BUI's primary investment objective is total return through a combination of current income and capital gains. The fund invests at least 80% of managed asset in equity securities issued by Utilities or Infrastructure sectors. The fund is able to invest anywhere in the world and is not constrained by market capitalization. The fund is able to invest in master limited partnerships (MLPs). MLP exposure will be limited to 25% of total assets. The fund can sell options to produce additional income. The fund can also use options to hedge against losses in the portfolio. BUI mostly writes single stock options but can also use index options. Under normal market conditions BUI intends to write options on approximately 30%-40% of net assets.
BUI has an option overlay to generate additional income on the portfolio. BUI uses single stock options to execute this strategy. As of 9/30/2013, options were written against 35.01% of portfolio holdings.
As of October 31, 2013, the fund had $46,599,122 of unrealized gains in the portfolio. The gains represent 13.25% of the portfolio. There are no tax loss carry forwards available to the fund. The high turnover could lead to gains being taken including short-term capital gains. These embedded capital gains could add to tax bills and may be contributing to the market discount.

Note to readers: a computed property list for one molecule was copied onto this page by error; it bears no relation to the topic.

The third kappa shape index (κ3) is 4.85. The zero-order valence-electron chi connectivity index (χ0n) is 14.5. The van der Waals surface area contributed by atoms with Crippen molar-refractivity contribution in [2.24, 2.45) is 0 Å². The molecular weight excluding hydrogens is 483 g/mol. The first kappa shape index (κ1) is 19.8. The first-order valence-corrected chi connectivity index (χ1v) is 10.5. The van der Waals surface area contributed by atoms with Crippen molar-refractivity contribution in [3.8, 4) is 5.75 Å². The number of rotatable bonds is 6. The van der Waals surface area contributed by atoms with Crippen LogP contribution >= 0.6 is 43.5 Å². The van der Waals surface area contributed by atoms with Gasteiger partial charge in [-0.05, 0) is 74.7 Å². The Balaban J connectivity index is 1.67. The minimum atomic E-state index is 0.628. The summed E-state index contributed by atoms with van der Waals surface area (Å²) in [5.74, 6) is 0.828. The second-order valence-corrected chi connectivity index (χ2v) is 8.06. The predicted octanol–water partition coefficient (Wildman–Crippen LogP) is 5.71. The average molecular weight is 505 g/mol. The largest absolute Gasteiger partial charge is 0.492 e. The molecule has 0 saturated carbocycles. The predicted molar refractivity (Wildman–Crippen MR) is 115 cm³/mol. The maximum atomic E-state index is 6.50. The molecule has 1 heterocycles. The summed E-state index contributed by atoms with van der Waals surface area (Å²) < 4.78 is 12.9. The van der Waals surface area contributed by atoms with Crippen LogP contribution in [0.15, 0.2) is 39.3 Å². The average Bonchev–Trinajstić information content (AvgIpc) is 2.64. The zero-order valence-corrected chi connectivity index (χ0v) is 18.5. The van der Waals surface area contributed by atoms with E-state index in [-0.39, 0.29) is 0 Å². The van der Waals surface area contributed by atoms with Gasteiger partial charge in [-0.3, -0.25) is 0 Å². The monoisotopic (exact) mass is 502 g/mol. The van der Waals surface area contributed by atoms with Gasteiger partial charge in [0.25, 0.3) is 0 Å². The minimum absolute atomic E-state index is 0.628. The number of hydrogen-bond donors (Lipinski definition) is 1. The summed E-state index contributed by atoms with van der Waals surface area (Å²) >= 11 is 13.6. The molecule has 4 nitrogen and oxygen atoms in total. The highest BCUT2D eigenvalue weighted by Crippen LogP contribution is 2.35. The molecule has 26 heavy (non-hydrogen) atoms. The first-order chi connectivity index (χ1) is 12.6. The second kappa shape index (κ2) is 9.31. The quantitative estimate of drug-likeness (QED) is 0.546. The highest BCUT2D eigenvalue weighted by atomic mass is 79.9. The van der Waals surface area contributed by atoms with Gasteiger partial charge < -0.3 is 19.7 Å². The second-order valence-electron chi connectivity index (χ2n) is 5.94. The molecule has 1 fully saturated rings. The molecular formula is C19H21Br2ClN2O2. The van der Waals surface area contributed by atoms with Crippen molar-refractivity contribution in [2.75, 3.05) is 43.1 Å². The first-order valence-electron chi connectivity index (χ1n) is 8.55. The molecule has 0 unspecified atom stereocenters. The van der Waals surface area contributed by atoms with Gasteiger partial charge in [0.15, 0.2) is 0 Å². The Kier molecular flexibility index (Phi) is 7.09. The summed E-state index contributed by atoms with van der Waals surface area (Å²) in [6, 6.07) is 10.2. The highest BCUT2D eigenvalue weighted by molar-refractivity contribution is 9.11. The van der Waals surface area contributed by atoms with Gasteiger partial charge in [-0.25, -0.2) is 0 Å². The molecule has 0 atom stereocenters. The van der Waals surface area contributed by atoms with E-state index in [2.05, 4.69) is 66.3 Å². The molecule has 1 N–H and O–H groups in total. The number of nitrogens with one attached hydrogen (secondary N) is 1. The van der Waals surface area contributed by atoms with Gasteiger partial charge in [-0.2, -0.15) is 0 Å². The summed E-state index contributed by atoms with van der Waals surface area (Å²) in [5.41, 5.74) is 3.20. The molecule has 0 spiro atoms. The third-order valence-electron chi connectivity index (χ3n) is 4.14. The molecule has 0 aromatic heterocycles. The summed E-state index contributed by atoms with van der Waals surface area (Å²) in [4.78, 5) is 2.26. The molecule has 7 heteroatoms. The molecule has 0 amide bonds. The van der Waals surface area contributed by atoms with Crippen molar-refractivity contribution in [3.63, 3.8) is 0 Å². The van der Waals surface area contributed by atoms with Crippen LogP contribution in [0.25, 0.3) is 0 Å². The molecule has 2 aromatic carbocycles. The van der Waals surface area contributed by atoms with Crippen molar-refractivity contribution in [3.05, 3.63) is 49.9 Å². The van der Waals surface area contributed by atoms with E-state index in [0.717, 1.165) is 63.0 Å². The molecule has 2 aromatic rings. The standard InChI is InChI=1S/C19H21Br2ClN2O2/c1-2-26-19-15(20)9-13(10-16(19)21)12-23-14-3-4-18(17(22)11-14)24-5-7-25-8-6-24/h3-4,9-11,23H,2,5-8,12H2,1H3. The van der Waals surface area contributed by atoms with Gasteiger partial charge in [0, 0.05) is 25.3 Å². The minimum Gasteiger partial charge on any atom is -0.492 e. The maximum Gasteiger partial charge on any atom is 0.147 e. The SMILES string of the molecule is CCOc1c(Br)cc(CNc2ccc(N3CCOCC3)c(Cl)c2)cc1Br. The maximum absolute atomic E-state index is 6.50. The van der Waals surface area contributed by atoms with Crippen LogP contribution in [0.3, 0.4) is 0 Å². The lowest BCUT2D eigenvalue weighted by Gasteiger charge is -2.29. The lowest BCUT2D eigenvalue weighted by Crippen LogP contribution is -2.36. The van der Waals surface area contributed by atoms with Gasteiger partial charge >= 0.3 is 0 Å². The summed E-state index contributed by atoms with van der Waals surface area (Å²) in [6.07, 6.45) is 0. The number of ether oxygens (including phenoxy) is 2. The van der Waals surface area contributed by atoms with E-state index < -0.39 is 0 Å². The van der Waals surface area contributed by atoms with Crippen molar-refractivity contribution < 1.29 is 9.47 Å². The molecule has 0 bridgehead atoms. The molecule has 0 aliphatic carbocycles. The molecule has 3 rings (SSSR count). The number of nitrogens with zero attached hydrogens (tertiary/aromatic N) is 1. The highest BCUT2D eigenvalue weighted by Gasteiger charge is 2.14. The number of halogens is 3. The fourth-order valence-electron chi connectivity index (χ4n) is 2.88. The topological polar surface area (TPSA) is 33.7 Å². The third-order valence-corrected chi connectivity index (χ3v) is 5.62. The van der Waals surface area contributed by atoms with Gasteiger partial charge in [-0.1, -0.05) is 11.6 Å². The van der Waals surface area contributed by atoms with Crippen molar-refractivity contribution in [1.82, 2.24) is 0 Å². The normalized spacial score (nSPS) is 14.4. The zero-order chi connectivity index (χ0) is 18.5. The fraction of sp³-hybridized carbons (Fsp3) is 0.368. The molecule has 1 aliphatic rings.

BUI is an interesting contrarian investment. It offers exposure to the relatively conservative utilities sector. The fund has an attractive distribution and the relatively wide discount. There is an opportunity for positive returns even in a flat market if the discount narrows back to its historical average. BUI should provide some shelter if we see a broader market pull back due to the conservative nature of Utilities and the option overlay strategy employed by the fund. The relatively high distribution, if reinvested at a discount, can add to total returns. However, the fund is likely to underperform if the market sees strong performance. BUI could also trail broader markets if there are significant unexpected upward moves in interest rates. The fund has performed in line with ETFs that track the space. However, there isn't a long track record to prove the ability of the management team so performance should be watched closely. In order to become a longer term investment the management team must prove itself.
Disclosure: I have no positions in any stocks mentioned, and no plans to initiate any positions within the next 72 hours. I wrote this article myself, and it expresses my own opinions. I am not receiving compensation for it (other than from Seeking Alpha). I have no business relationship with any company whose stock is mentioned in this article.